I might have stopped the book there. It had a dramatic story and larger significance, and could have stood perfectly well on its own. But I had a nagging feeling that I wanted to do more with this book, especially because the Rolanduses’ story felt more personal and familiar than anything I’d ever written, as if this story were happening to me, as if I had a stake in the outcome, as if I’d heard it before. I wanted to understand why.

Historians are usually quite good at sensing connection to the past, even such remote pasts as the Reformation. But we don’t usually write about those connections: the past is too other to bear detailed comparisons with the present, and explaining your emotional connections to a particular past might turn out to be terribly embarrassing. But for once, despite the difficulties, I wanted to say explicitly how I thought a Reformation story connected to the present; not as some exercise, or experiment, but because I was convinced by now that not only are we most interested in the past when we see what it has to do with us, we learn most deeply from it too. Sometimes, however, that connection isn’t immediately clear, especially when it goes across centuries and oceans and doesn’t involve your own family or religion or country or some famous person; that’s when it needs a little translation, or conversion, into familiar terms. This sort of historical conversion, something like what is done in a conversion table, is another meaning of the book’s title besides the obvious meaning of religious conversion.

It didn’t take me long to realize that my strongest connection to the Rolanduses’s story was the story of an old friend, whom I call Michael Sunbloom. His story from the 1970s and 80s included precisely the same dilemma faced by the Rolanduses: what to do when a family member abandons the family faith, or family ways? But this time the outcome was drastically different, and the story took modern twists and turns that involved present-day forms of old dynamics. Still, to me, the stories seemed in essentials to be the same: Michael’s story might just help convert the Reformation story for modern readers. I therefore decided to tell it too, in alternating chapters with the Rolanduses’ story, thinking that such a side-by-side comparison might deepen the meaning of each story more than if each were simply told alone.

In 1973, 22-year-old Michael Sunbloom broke his parents’ Evangelical hearts and converted to Mormonism. They didn’t disown their son, but they came close to it, and their relationship grew cold. So far, it was a story that might have occurred in the Reformation too, save for the religions involved. Then came the modern twist: after three years as a Mormon, Michael realized that he was gay, which made him feel that he had to quit his new church. His parents were thrilled by his quitting, but when they discovered the reason behind it they were more perplexed than ever. Unlike the Reformation family, however, the Sunbloom family eventually figured out a way to reconcile; and not only to tolerate each other, but to accept. And they did this on the basis of their religious faith, as Michael’s parents came to believe that the imperative to love outweighed any other aspect of their religion.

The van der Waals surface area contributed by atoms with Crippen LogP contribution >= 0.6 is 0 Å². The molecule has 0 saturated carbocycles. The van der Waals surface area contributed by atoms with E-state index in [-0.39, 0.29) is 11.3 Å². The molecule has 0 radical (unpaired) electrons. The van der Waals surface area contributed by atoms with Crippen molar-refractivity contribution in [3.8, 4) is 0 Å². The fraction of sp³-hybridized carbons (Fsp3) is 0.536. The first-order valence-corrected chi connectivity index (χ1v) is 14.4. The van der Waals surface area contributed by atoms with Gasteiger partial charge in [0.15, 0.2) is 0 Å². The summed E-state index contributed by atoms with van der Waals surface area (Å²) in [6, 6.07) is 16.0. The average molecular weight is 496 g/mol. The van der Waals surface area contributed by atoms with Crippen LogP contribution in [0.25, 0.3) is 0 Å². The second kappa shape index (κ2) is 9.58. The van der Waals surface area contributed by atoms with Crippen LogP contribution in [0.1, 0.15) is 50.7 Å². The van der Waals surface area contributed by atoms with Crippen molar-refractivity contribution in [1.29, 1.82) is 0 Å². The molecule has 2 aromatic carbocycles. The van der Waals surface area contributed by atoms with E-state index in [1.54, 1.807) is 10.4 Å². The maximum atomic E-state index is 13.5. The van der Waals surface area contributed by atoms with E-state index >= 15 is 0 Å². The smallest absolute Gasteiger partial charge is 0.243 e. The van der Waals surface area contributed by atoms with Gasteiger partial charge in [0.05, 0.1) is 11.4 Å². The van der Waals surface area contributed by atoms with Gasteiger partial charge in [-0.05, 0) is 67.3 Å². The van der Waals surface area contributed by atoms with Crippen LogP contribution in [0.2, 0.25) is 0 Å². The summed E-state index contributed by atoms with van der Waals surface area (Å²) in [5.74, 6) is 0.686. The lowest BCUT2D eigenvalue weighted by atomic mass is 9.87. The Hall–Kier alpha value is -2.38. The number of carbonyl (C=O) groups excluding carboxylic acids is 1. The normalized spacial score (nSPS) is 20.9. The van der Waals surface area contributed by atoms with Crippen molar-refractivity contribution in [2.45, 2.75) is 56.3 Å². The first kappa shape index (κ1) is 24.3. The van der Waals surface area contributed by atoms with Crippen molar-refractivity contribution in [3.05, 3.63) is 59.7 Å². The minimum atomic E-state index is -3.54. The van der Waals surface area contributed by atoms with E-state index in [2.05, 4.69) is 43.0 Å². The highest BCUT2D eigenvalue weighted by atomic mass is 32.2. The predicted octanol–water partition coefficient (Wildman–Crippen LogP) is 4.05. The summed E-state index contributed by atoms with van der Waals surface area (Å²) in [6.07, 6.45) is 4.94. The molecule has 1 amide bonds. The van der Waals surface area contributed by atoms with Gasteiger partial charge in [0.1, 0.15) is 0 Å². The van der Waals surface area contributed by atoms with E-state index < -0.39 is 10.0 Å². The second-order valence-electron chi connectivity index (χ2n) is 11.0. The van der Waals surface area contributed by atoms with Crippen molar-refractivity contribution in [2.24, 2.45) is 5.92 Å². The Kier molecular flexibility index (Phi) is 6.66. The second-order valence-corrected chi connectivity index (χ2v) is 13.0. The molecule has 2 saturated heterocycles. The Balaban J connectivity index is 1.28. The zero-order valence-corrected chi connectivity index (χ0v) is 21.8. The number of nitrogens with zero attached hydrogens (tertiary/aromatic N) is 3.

I’d always liked Michael’s story, but I certainly had my doubts about including it in a book that began as a study of the Reformation. Among other things, I worried that historians might dislike my pursuit of the psychological sameness of the past rather than its otherness. But I decided to tell it anyway, maybe out of some adolescent need to show that historians matter in modern society, but mostly, I think, to try to show the immediacy of even the distant and faraway past to our present.

In previous books I’d tried to suggest the significance of the Reformation by writing stories that were meant to be accessible to modern readers, but this time I wanted to spell out exactly what one such story might mean right now. I wanted to be an evangelist of the Reformation, not a high priest; a characterization I recently heard an orchestra conductor use to help his musicians to find the attitude they needed to widen interest in classical music. And I wanted to try even at the risk of being a heretical evangelist.

If it was uncomfortable in various ways to write such a personal book, a book that tried to make such clear connections to the present, I also have to say that I’ve never had such emotional responses to anything I’ve written as those I’ve had so far, which is probably no coincidence.

About the Author:

Craig Harline is currently professor of History at Brigham Young University, and author of the just-released Conversions: Two Family Stories From the Reformation and Modern America, published by Yale University Press. Yale has also published four of his other books on religious history, including the new paperbacks Sunday: A History of the First Day from Babylonia to the Super Bowl, and Miracles at the Jesus Oak.